poem index

About this poet

Li-Young Lee was born in 1957 in Jakarta, Indonesia, to Chinese parents. His father had been a personal physician to Mao Zedong while in China, and relocated the family to Indonesia, where he helped found Gamaliel University. In 1959, the Lee family fled the country to escape anti-Chinese sentiment and after a five-year trek through Hong Kong, Macau, and Japan, they settled in the United States in 1964.

Lee attended the Universities of Pittsburgh and Arizona, and the State University of New York at Brockport. He has taught at several universities, including Northwestern and the University of Iowa.

He is the author of The Winged Seed: A Remembrance (Simon & Schuster, 1995); Behind My Eyes (W.W. Norton & Co., 2008); Book of My Nights (BOA Editions, 2001), which won the 2002 William Carlos Williams Award; The City in Which I Love You (BOA Editions, 1990), which was the 1990 Lamont Poetry Selection; and Rose (BOA Editions, 1986), which won the Delmore Schwartz Memorial Poetry Award.

His other work includes Breaking the Alabaster Jar: Conversations with Li-Young Lee (Edited by Earl G. Ingersoll, BOA Editions, 2006), a collection of twelve interviews with Lee at various stages of his artistic development; and The Winged Seed: A Remembrance (Simon and Schuster, 1995), a memoir which received an American Book Award from the Before Columbus Foundation.

With regard to Lee's work, the poet Gerald Stern has noted that "what characterizes [his] poetry is a certain humility... a willingness to let the sublime enter his field of concentration and take over, a devotion to language, a belief in its holiness."

He has been the recipient of a Fellowship from the Academy of American Poets, a Lannan Literary Award, a Whiting Writer's Award, the PEN Oakland/Josephine Miles Award, the I. B. Lavan Award, three Pushcart Prizes, and grants from the Illinois Arts Council, the Commonwealth of Pennsylvania, the Pennsylvania Council on the Arts, and the National Endowment for the Arts, as well as a Guggenheim Foundation fellowship. In 1998, he received the honorary degree of Doctor of Humane Letters from State University of New York at Brockport.

He lives in Chicago, Illinois, with his wife, Donna, and their two sons.


Selected Bibliography

Poetry

Behind My Eyes (W.W. Nortion & Co., 2008)
Book of My Nights (BOA Editions, 2001)
The City in Which I Love You (BOA Editions, 1990)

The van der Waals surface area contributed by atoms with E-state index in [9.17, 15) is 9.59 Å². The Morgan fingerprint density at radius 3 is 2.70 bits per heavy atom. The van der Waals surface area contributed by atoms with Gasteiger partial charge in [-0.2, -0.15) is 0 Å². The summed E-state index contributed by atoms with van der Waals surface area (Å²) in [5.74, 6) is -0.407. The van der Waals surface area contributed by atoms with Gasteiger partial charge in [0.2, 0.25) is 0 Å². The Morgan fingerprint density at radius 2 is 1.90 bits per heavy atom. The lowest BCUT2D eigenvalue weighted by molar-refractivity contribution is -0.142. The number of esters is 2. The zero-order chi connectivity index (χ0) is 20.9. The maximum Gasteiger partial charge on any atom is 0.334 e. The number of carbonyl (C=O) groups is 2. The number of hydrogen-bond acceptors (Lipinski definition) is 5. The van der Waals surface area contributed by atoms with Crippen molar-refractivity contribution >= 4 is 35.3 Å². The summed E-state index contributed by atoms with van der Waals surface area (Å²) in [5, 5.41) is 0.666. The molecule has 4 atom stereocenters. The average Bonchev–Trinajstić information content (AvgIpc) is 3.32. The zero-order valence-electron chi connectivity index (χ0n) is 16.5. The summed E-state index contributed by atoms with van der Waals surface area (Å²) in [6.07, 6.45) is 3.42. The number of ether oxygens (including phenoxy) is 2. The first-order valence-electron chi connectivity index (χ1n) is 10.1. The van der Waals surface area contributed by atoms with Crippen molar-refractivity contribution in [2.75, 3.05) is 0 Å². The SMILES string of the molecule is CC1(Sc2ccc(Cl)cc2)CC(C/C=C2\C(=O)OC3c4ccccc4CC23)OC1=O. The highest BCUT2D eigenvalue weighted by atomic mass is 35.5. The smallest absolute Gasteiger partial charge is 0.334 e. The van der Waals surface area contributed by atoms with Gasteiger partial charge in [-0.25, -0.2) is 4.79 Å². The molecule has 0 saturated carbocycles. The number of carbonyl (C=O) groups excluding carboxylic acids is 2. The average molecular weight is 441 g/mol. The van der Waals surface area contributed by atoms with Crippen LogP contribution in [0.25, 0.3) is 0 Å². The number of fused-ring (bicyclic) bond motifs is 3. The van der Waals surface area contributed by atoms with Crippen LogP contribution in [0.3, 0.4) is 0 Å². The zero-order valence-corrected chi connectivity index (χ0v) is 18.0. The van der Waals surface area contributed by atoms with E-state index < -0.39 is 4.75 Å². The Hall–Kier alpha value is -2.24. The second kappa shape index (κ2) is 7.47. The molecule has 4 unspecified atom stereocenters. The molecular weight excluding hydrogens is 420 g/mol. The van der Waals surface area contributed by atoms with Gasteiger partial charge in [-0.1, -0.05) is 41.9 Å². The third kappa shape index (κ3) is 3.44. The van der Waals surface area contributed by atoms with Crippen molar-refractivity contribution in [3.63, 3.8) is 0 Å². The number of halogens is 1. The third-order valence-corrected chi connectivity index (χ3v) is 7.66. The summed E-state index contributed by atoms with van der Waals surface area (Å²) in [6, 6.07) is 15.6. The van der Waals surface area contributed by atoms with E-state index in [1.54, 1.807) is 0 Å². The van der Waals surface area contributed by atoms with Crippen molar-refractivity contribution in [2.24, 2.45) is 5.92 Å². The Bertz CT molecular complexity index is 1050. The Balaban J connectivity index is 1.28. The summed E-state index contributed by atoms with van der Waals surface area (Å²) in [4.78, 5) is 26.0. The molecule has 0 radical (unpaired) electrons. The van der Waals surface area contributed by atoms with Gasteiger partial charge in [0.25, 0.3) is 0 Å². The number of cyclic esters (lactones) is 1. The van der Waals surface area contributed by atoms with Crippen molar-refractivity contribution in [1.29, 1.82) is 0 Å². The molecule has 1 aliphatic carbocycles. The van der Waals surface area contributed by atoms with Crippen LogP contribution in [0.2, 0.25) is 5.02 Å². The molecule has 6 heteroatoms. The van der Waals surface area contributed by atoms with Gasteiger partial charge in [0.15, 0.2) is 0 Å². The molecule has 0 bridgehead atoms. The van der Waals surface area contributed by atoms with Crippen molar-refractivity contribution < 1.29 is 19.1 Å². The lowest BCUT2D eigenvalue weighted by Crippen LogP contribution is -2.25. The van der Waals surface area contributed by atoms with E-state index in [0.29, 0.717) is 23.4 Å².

Rose (BOA Editions, 1989)

Nonfiction

The Winged Seed: A Remembrance (Simon & Schuster, 1995)

Mnemonic

Li-Young Lee, 1957
I was tired. So I lay down.
My lids grew heavy. So I slept.
Slender memory, stay with me.

I was cold once. So my father took off his blue sweater.
He wrapped me in it, and I never gave it back.
It is the sweater he wore to America,
this one, which I've grown into, whose sleeves are too long,
whose elbows have thinned, who outlives its rightful owner.
Flamboyant blue in daylight, poor blue by daylight,
it is black in the folds.

A serious man who devised complex systems of numbers and rhymes
to aid him in remembering, a man who forgot nothing, my father
would be ashamed of me.
Not because I'm forgetful,
but because there is no order
to my memory, a heap
of details, uncatalogued, illogical.
For instance:
God was lonely. So he made me.
My father loved me. So he spanked me.
It hurt him to do so. He did it daily.

The earth is flat. Those who fall off don't return.
The earth is round. All things reveal themselves to men only gradually.

It won't last. Memory is sweet.
Even when it's painful, memory is sweet.

Once I was cold. So my father took off his blue sweater.

Li-Young Lee, "Mnemonic" from Rose. Copyright © 1986 by Li-Young Lee. Used with the permission of The Permissions Company, Inc., on behalf of BOA Editions, Ltd., boaeditions.org.

Li-Young Lee

Li-Young Lee

Li-Young Lee was born in 1957 in Jakarta, Indonesia, to Chinese parents.

by this poet

poem
He gossips like my grandmother, this man
with my face, and I could stand
amused all afternoon
in the Hon Kee Grocery,
amid hanging meats he
chops: roast pork cut
from a hog hung
by nose and shoulders,
her entire skin burnt
crisp, flesh I know
to be sweet,
her shining
face grinning
up at ducks
dangling single
poem
I draw a window
and a man sitting inside it.

I draw a bird in flight above the lintel.

That's my picture of thinking.

If I put a woman there instead
of the man, it's a picture of speaking.

If I draw a second bird
in the woman's lap, it’s ministering.

A third flying below her feet.
Now
poem
People have been trying to kill me since I was born,
a man tells his son, trying to explain
the wisdom of learning a second tongue.

It's the same old story from the previous century
about my father and me.

The same old story from yesterday morning
about me and my son.

It's called "Survival Strategies